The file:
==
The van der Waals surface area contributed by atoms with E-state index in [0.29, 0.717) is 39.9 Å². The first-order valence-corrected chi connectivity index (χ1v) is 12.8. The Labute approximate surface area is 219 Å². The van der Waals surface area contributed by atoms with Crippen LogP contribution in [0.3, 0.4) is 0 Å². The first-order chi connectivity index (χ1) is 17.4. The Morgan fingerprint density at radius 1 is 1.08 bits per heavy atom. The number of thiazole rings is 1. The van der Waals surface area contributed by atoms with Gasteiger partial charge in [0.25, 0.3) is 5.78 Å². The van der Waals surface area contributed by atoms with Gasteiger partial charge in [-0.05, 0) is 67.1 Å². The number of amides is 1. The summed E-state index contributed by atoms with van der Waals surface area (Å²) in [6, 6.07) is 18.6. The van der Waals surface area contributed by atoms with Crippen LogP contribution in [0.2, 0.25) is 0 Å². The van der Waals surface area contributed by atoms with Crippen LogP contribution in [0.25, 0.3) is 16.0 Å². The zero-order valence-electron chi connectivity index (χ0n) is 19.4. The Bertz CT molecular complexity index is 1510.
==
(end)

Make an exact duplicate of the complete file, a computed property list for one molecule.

The van der Waals surface area contributed by atoms with E-state index in [0.29, 0.717) is 39.9 Å². The first-order valence-corrected chi connectivity index (χ1v) is 12.8. The Labute approximate surface area is 219 Å². The van der Waals surface area contributed by atoms with Crippen LogP contribution in [0.3, 0.4) is 0 Å². The first-order chi connectivity index (χ1) is 17.4. The Morgan fingerprint density at radius 1 is 1.08 bits per heavy atom. The number of thiazole rings is 1. The van der Waals surface area contributed by atoms with Gasteiger partial charge in [0.25, 0.3) is 5.78 Å². The van der Waals surface area contributed by atoms with Gasteiger partial charge in [-0.05, 0) is 67.1 Å². The number of amides is 1. The summed E-state index contributed by atoms with van der Waals surface area (Å²) in [6, 6.07) is 18.6. The van der Waals surface area contributed by atoms with Crippen LogP contribution in [0.2, 0.25) is 0 Å². The van der Waals surface area contributed by atoms with Crippen LogP contribution in [0.25, 0.3) is 16.0 Å². The zero-order valence-electron chi connectivity index (χ0n) is 19.4. The Bertz CT molecular complexity index is 1510.